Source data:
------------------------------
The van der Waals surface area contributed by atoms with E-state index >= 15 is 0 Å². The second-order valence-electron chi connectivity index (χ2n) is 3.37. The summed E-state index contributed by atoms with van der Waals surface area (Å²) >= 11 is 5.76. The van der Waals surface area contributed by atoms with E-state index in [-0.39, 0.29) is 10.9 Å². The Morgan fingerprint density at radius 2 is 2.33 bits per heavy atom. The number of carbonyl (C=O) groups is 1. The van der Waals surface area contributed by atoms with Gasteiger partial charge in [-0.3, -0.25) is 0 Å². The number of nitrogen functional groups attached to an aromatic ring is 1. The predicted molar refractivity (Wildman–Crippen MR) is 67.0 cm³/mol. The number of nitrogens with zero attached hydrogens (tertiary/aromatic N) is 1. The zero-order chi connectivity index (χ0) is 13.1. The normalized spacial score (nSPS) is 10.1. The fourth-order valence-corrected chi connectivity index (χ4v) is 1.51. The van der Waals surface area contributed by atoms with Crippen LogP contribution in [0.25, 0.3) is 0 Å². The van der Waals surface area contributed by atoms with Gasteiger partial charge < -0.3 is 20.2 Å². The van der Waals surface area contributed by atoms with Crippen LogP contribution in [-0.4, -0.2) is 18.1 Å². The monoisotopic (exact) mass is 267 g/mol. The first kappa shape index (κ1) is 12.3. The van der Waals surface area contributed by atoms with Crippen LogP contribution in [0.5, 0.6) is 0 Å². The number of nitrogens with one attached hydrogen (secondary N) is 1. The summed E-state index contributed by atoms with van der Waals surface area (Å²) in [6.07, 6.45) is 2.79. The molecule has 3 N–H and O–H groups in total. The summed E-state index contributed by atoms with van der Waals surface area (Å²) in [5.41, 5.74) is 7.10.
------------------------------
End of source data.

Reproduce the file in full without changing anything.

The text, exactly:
The van der Waals surface area contributed by atoms with E-state index >= 15 is 0 Å². The second-order valence-electron chi connectivity index (χ2n) is 3.37. The summed E-state index contributed by atoms with van der Waals surface area (Å²) >= 11 is 5.76. The van der Waals surface area contributed by atoms with E-state index in [-0.39, 0.29) is 10.9 Å². The Morgan fingerprint density at radius 2 is 2.33 bits per heavy atom. The number of carbonyl (C=O) groups is 1. The van der Waals surface area contributed by atoms with Gasteiger partial charge in [-0.3, -0.25) is 0 Å². The number of nitrogen functional groups attached to an aromatic ring is 1. The predicted molar refractivity (Wildman–Crippen MR) is 67.0 cm³/mol. The number of nitrogens with zero attached hydrogens (tertiary/aromatic N) is 1. The zero-order chi connectivity index (χ0) is 13.1. The normalized spacial score (nSPS) is 10.1. The fourth-order valence-corrected chi connectivity index (χ4v) is 1.51. The van der Waals surface area contributed by atoms with Crippen LogP contribution in [0.25, 0.3) is 0 Å². The van der Waals surface area contributed by atoms with Gasteiger partial charge < -0.3 is 20.2 Å². The van der Waals surface area contributed by atoms with Crippen LogP contribution in [-0.4, -0.2) is 18.1 Å². The monoisotopic (exact) mass is 267 g/mol. The first kappa shape index (κ1) is 12.3. The van der Waals surface area contributed by atoms with Crippen LogP contribution in [0.5, 0.6) is 0 Å². The number of nitrogens with one attached hydrogen (secondary N) is 1. The summed E-state index contributed by atoms with van der Waals surface area (Å²) in [6.07, 6.45) is 2.79. The molecule has 3 N–H and O–H groups in total. The summed E-state index contributed by atoms with van der Waals surface area (Å²) in [5.41, 5.74) is 7.10.